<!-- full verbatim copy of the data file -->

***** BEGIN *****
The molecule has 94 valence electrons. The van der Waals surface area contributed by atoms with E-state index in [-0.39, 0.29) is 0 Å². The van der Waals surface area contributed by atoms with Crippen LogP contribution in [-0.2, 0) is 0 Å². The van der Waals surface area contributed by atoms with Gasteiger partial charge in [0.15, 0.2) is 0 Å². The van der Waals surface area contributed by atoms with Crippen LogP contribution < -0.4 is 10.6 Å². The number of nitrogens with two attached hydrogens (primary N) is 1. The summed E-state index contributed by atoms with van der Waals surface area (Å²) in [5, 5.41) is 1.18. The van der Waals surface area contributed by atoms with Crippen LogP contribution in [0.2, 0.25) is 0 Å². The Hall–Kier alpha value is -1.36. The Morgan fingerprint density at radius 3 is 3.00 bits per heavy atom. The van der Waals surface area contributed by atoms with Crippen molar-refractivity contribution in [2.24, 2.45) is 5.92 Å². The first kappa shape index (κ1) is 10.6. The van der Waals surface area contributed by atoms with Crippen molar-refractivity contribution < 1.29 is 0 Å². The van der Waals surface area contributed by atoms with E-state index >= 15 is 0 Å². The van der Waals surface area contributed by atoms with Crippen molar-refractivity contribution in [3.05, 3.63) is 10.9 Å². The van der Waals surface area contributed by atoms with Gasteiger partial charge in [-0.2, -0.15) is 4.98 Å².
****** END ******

The molecule has 94 valence electrons. The van der Waals surface area contributed by atoms with E-state index in [-0.39, 0.29) is 0 Å². The van der Waals surface area contributed by atoms with Crippen LogP contribution in [-0.2, 0) is 0 Å². The van der Waals surface area contributed by atoms with Gasteiger partial charge in [0.15, 0.2) is 0 Å². The van der Waals surface area contributed by atoms with Crippen LogP contribution < -0.4 is 10.6 Å². The number of nitrogens with two attached hydrogens (primary N) is 1. The summed E-state index contributed by atoms with van der Waals surface area (Å²) in [5, 5.41) is 1.18. The van der Waals surface area contributed by atoms with Crippen LogP contribution in [0.2, 0.25) is 0 Å². The Hall–Kier alpha value is -1.36. The Morgan fingerprint density at radius 3 is 3.00 bits per heavy atom. The van der Waals surface area contributed by atoms with Crippen molar-refractivity contribution in [2.24, 2.45) is 5.92 Å². The first kappa shape index (κ1) is 10.6. The van der Waals surface area contributed by atoms with Crippen molar-refractivity contribution < 1.29 is 0 Å². The van der Waals surface area contributed by atoms with E-state index >= 15 is 0 Å². The van der Waals surface area contributed by atoms with Crippen molar-refractivity contribution in [3.05, 3.63) is 10.9 Å². The van der Waals surface area contributed by atoms with Gasteiger partial charge in [-0.2, -0.15) is 4.98 Å².